Before we move on let’s just give our code a quick test. We should see that for each Conact in our list we are displaying their details under their name.

Getting Animated
Now we are going to animate our details div so it toggles smoothly in and out of view.

Open up that one line #renderContentOn: method in MyContactDetailsView and add the following lines at the top of the method…

html anchor
style: 'margin-left: 40px';
onClick: (html effect
id: (contact identifier);
perform: #toggleBlind);
with: 'Toggle Detail'.

What we’ve done here is added a new hyperlink “Toggle Detail” which when clicked will call a Scriptaculous #toggleBlind effect on the div who’s id attribute is the contacts identifier.

Test your app again and see what happens. Nothing eh!?

We have one last thing to do. We need to include the Scriptaculous library for our application. From the browser select “Configure” from the Seaside toolbar at the bottom of the screen (If you’ve got my CSS installed you might struggle to see it – sorry!). Add the SULibrary to your Application and save the configuration. Now test your Application again – how cool is that!

Just before we close for today we will just do one more thing. Our Contact list would look much better if the details started off hidden. So lets make it happen by modifying our #renderDetailsDiv:on: method in MyContactDetailsView like so…

renderDetailsDiv: aString on: html
html div id: aString;
style: 'display: none';
with: [ html render: 'Name: ', contact fullName.
html break.
html render: 'Birthday: ', contact dateOfBirth printString.
html break.
html render: 'Telephone: ', contact telephoneNumber.
html break.
html render: 'Email: '. contact emailAddress.
html break.

Before the next session open up a Class Browser on SUEffect and play around with the other things it can do.

Explore posts in the same categories: Scriptaculous, Seaside, Smalltalk

3 Comments on “Scriptacu-list Tutorial(Part 5)”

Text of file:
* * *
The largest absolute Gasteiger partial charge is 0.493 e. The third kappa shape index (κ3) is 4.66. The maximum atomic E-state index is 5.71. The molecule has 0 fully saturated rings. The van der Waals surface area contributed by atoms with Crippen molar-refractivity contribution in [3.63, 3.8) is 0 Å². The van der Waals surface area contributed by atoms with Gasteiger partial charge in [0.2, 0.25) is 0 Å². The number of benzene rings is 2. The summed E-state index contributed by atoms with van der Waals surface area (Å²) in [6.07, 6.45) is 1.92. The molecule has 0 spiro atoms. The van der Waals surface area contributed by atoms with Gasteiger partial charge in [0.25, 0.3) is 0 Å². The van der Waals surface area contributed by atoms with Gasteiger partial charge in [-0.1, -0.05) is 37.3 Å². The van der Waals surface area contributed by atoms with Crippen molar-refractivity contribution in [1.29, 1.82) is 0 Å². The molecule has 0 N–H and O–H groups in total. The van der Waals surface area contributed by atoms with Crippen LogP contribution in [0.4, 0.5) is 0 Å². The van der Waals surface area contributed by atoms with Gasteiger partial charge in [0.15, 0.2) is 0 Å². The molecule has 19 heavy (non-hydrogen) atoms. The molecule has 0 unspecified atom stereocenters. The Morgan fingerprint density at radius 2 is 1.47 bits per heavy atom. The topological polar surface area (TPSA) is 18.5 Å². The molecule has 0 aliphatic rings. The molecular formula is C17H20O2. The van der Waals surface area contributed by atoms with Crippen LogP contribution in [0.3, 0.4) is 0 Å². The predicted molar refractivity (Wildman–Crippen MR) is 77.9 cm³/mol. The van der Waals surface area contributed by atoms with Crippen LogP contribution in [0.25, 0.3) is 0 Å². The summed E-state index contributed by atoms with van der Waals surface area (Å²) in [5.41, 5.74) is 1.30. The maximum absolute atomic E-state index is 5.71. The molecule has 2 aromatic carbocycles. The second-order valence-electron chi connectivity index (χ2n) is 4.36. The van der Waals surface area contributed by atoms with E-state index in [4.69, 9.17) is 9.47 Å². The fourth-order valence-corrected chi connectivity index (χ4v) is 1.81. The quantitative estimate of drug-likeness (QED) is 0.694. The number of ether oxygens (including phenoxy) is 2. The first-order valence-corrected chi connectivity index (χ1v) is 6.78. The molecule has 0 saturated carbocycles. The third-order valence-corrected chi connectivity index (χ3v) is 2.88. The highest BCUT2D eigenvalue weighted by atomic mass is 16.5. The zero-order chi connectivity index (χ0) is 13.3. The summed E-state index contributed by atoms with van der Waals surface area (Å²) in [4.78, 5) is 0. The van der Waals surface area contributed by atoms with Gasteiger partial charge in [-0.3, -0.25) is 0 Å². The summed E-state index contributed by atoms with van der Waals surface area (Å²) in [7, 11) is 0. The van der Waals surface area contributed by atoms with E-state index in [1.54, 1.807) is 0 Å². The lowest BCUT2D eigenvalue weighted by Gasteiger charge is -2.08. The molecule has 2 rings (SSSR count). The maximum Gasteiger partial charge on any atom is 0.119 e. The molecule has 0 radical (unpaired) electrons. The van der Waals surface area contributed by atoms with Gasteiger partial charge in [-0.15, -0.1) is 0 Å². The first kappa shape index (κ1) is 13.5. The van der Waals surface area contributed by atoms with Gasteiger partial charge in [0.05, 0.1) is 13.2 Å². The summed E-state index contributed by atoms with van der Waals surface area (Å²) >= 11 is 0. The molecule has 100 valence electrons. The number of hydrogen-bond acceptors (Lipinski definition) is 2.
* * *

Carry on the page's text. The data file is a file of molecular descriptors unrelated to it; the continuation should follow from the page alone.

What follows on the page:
1. Ramon Leon Says:

    I see you’ve taken sample code from the scriptaculous demo, you may want to remove the unnecessary reflection that was used in the demo because his code was doing something fancier.

    html effect id: contact identifier; perform: #toggleBlind

    should just be

    html effect id: contact identifier; toggleBlind

    Lukas is awesome, but his “demo” code is often a little too fancy for a demo and does things beyond what a demo should be focusing on.

    You may also want to play with element, which is like above, but much snappier

    hmtl element id: contact identifier; toggle.

    element supports toggle/show/hide, without the effects.

  2. Ramon Leon Says:

    BTW, keep up the great work, love the blog, love to see people using Seaside.

  3. Thanks Ramon

    Your right about the uneccessary reflection. I had spotted that in aome real code I’ve beeen doing but forgot to change it back in the code I’ve used for this tutorial. I suspect Lukas may have used reflection so he could support selecting the effect from a drop-down list.

    I deliberately chose the html effect way of doing this for the demo as I think it gives the app something of a WOW factor. And I’m really enjoying showing my colleagues the vast amount of WOW there is in seaside.

    In the next session I’m going to combine the Scriptaculous call with a couple of straight element toggles to get the “Show Detail” and “Hide Detail” links that are in the screen shot in Part 1.